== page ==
Major Required Courses
PHIL 101Introduction to Philosophy3
PHIL 201Introduction to Logic3
PHIL 301Ancient Philosophy3
PHIL 302Modern Philosophy3
Six philosophy electives chosen in consultation with advisor. With permission of advisor, up to 6 hours may be taken outside the department. Only 3 units are permitted to be from a University Seminar. Please contact the department for a current list of University Seminars that may be taken for credit towards the major.18
Total Units30

Departmental Honors

The department offers an honors program for students pursuing a major in philosophy. Students in this program must complete a substantial thesis, pass an oral examination on the thesis, and maintain a B average in philosophy courses. To be eligible for admission, a student should have an overall grade point average of B or better, and a grade of B or better in each philosophy course already taken. A student normally should have taken at least four, and at most seven, philosophy courses at the time of application for admission. An honors student should register for PHIL 399 Philosophy Honors Thesis to do honors work. Interested students should apply for admission to the program during the first semester of junior year. The honors thesis counts for capstone credit as well.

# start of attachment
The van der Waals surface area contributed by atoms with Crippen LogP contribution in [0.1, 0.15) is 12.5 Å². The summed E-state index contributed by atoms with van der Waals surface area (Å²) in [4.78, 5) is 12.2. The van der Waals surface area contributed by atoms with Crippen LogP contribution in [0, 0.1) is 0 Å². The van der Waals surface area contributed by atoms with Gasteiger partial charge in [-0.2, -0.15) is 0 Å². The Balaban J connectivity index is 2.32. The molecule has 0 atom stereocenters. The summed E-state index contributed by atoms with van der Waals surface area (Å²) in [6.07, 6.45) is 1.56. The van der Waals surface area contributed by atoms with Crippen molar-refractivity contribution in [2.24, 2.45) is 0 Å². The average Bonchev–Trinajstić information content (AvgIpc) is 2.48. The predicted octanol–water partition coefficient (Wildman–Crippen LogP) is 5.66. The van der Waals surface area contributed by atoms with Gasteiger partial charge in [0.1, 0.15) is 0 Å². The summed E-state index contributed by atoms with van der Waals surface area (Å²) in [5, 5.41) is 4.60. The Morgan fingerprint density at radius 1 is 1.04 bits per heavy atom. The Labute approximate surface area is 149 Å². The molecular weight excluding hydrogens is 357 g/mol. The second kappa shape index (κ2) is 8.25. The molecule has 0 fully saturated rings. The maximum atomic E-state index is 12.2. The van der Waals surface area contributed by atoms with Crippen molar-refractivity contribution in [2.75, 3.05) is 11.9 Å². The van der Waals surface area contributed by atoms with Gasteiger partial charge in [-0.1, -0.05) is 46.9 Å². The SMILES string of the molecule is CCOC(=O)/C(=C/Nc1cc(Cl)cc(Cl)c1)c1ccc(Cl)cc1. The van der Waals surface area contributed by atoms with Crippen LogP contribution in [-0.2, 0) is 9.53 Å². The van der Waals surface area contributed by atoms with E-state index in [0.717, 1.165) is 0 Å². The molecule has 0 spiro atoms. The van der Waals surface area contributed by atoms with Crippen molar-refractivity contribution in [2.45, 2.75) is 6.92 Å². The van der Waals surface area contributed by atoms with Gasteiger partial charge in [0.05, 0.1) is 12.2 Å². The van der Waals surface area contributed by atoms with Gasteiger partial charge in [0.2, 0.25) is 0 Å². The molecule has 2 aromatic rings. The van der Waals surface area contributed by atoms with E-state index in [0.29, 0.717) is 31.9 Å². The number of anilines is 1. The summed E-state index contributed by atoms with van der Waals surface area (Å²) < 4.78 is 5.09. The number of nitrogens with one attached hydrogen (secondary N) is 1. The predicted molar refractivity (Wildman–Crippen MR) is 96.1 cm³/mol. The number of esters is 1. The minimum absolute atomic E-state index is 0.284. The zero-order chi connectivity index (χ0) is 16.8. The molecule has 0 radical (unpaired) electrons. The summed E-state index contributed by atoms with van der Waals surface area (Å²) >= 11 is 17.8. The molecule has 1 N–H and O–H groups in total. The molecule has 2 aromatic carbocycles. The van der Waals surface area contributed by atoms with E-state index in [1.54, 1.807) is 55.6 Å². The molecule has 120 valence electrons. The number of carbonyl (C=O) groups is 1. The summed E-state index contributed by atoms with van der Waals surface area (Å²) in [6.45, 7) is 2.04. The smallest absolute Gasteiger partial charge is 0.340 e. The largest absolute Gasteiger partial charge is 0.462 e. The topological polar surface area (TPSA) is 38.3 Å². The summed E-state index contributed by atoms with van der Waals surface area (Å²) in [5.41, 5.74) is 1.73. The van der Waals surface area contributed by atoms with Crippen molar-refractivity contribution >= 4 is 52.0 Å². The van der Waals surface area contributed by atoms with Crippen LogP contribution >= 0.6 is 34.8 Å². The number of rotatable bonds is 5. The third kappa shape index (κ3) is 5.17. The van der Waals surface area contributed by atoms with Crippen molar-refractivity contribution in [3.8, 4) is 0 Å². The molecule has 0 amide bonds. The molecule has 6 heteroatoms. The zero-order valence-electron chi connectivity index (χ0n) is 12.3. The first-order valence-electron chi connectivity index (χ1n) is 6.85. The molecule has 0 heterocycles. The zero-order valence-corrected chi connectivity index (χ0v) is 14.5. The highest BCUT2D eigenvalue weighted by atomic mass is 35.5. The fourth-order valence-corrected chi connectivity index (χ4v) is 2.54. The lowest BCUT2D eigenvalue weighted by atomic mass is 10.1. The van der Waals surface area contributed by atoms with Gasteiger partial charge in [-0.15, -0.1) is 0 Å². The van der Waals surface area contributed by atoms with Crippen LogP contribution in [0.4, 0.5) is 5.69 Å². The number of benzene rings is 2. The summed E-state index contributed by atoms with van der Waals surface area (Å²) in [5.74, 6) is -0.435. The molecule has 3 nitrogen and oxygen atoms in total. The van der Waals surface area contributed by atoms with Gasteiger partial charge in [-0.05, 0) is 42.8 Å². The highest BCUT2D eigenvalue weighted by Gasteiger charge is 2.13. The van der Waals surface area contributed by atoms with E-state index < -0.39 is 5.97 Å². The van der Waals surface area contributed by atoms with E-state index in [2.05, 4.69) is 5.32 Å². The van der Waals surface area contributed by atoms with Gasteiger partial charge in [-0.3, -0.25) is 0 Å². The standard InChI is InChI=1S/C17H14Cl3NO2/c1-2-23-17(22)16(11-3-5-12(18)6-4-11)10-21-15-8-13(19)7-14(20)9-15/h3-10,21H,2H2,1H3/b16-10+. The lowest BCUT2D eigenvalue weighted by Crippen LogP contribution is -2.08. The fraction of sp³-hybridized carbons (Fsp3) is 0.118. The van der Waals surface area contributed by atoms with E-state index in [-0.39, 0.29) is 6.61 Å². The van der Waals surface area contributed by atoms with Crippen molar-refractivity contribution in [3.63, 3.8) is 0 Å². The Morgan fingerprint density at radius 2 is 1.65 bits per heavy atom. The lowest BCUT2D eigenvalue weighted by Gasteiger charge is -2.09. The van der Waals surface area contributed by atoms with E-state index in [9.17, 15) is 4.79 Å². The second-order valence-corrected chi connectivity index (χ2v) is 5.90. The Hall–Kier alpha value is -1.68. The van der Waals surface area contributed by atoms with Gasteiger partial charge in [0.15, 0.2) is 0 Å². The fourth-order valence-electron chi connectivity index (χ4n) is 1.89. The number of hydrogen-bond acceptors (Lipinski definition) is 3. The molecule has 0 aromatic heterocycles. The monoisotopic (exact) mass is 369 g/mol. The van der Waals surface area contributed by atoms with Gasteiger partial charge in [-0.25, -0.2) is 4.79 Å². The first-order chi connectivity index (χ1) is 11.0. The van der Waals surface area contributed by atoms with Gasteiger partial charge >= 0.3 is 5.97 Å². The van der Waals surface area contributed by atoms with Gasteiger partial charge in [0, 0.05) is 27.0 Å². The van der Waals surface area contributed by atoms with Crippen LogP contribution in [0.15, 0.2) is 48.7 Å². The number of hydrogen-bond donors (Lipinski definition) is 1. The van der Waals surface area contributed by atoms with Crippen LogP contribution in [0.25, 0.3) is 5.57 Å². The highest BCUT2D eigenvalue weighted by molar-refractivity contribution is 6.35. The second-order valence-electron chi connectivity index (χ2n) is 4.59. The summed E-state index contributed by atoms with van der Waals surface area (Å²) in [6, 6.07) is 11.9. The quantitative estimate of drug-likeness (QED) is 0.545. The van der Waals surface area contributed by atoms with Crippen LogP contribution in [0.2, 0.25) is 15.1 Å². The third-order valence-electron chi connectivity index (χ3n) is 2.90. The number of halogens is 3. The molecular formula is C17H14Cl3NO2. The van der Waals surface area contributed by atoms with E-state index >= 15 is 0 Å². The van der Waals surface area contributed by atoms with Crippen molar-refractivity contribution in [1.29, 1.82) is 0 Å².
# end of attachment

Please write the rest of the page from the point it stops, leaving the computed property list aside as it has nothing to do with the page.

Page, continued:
Minor in Philosophy

The department offers a range of possible minor programs, each of which must include PHIL 101 Introduction to Philosophy and four other courses in philosophy at the 200 or 300 level (excluding PHIL 390 Senior Research Seminars in History and Philosophy of Science and PHIL 399 Philosophy Honors Thesis), chosen to meet the specific needs of students majoring in other fields. The undergraduate advisor will assist students in devising minor programs.

Required Courses
PHIL 101Introduction to Philosophy3
Four philosophy electives chosen in consultation with advisor12
Total Units15

Minor in Ethics

The minor in ethics allows undergraduate students in any field to pursue a concentration of studies in ethics from multiple perspectives: theoretical and practical, philosophical and empirical/ interdisciplinary. The goal is to encourage analytical reflection on the principles and situations of ethical action, social, interpersonal, or individual, in historical and contemporary contexts.